I like to think I have a wider world-view because I’ve seen other places and cultures. On a personal level, my parents’ stories of nights huddled in the air raid shelter under Allied bombing after Italy’s surrender in 1943, were vivid enough to stimulate a lot of side plot action/parallel stories of several of my books. Basically, the parallel story started out being about Nick Lupo’s own youth, but eventually it became apparent to me that I had to reach back farther, to his father and grandfather. Their stories revealed themselves to me and I found them very interesting on their own. Fortunately, I had left enough interesting tidbits about the elder Lupo behind in the first book, so I was able to create a whole secret life, and follow Lupo’s father through his own journey. But none of this would have been possible if I didn’t have a great sense and memory of growing up in Italy or in certain parts of Wisconsin, Kenosha and Milwaukee especially, which I blended to form the setting.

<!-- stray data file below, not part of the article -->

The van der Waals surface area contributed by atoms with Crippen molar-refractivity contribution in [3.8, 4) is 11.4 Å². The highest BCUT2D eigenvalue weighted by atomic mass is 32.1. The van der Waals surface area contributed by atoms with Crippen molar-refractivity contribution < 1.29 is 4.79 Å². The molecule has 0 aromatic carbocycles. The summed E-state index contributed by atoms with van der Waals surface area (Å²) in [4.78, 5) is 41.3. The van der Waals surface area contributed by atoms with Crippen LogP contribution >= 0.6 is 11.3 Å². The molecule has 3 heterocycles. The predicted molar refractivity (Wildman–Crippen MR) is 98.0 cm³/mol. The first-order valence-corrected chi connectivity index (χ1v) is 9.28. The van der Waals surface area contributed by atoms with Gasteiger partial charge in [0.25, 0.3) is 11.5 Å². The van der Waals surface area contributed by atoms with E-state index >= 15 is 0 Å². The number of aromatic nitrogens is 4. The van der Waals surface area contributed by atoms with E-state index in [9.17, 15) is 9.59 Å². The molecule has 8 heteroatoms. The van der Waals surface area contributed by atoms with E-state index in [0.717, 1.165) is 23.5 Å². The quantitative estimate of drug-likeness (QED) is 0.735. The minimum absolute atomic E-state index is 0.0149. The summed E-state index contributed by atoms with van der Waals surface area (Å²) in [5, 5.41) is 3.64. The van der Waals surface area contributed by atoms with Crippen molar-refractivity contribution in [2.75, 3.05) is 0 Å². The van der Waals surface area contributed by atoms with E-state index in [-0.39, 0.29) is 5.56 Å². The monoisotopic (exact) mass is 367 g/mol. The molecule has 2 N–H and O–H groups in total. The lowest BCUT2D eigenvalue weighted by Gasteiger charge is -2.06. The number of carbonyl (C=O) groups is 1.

Is there a specific piece of advice you offer to other writers just starting out?
Honestly, it’s a cliché, but I think anyone who wants to write should read, read, and read some more. Read what you love and sample everything else. I didn’t mention my long-time interests in nonfiction, military history, Egyptology, alternate history, crime, the occult (of course), etc. I also advise anyone who wants to write to sit down and do it. Don’t put it off. It wasn’t until I made myself sit and produce, with an almost daily writing schedule, that I managed to get my novel production time down from nine years per book (Wolf’s Trap) to nine months (Wolf’s Gambit), to eight, seven, and eventually six months for more recent titles. Without the concerted effort of a regular writing period or a deadline, it’s difficult to “find time” to write; one has to “make time.”
Are there other genres you wish to explore, or projects in development?